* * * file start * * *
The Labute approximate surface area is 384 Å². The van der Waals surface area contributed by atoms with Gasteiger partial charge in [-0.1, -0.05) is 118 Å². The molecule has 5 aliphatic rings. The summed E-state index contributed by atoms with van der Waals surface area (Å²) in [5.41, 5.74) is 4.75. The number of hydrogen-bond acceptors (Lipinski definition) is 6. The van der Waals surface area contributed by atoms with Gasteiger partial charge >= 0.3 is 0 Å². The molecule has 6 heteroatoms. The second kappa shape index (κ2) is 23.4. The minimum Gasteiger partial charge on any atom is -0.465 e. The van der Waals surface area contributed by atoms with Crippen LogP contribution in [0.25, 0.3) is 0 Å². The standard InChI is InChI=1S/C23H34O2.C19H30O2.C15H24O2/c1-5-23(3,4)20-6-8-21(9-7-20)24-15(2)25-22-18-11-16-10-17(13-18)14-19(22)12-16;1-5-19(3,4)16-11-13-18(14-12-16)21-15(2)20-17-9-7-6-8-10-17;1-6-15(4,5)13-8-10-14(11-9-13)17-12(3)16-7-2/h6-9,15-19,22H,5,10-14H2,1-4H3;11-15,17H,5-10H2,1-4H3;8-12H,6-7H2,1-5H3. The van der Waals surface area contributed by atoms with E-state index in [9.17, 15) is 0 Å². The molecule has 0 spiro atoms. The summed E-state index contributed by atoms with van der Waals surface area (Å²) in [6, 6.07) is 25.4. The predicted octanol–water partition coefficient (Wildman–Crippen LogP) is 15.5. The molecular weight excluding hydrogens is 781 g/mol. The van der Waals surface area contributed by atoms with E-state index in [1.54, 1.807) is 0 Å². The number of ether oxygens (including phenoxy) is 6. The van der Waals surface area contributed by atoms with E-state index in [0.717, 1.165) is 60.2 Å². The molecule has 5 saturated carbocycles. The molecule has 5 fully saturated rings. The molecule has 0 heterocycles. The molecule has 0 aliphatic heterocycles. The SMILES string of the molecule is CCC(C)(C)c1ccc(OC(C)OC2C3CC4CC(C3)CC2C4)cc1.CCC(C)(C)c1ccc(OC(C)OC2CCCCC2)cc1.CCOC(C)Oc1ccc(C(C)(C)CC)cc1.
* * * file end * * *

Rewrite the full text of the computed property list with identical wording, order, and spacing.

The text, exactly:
The Labute approximate surface area is 384 Å². The van der Waals surface area contributed by atoms with Gasteiger partial charge in [-0.1, -0.05) is 118 Å². The molecule has 5 aliphatic rings. The summed E-state index contributed by atoms with van der Waals surface area (Å²) in [5.41, 5.74) is 4.75. The number of hydrogen-bond acceptors (Lipinski definition) is 6. The van der Waals surface area contributed by atoms with Gasteiger partial charge >= 0.3 is 0 Å². The molecule has 6 heteroatoms. The second kappa shape index (κ2) is 23.4. The minimum Gasteiger partial charge on any atom is -0.465 e. The van der Waals surface area contributed by atoms with Crippen LogP contribution in [0.25, 0.3) is 0 Å². The standard InChI is InChI=1S/C23H34O2.C19H30O2.C15H24O2/c1-5-23(3,4)20-6-8-21(9-7-20)24-15(2)25-22-18-11-16-10-17(13-18)14-19(22)12-16;1-5-19(3,4)16-11-13-18(14-12-16)21-15(2)20-17-9-7-6-8-10-17;1-6-15(4,5)13-8-10-14(11-9-13)17-12(3)16-7-2/h6-9,15-19,22H,5,10-14H2,1-4H3;11-15,17H,5-10H2,1-4H3;8-12H,6-7H2,1-5H3. The van der Waals surface area contributed by atoms with E-state index in [9.17, 15) is 0 Å². The molecule has 0 spiro atoms. The summed E-state index contributed by atoms with van der Waals surface area (Å²) in [6, 6.07) is 25.4. The predicted octanol–water partition coefficient (Wildman–Crippen LogP) is 15.5. The molecular weight excluding hydrogens is 781 g/mol. The van der Waals surface area contributed by atoms with E-state index in [1.54, 1.807) is 0 Å². The number of ether oxygens (including phenoxy) is 6. The van der Waals surface area contributed by atoms with E-state index in [0.717, 1.165) is 60.2 Å². The molecule has 5 saturated carbocycles. The molecule has 5 fully saturated rings. The molecule has 0 heterocycles. The molecule has 0 aliphatic heterocycles. The SMILES string of the molecule is CCC(C)(C)c1ccc(OC(C)OC2C3CC4CC(C3)CC2C4)cc1.CCC(C)(C)c1ccc(OC(C)OC2CCCCC2)cc1.CCOC(C)Oc1ccc(C(C)(C)CC)cc1.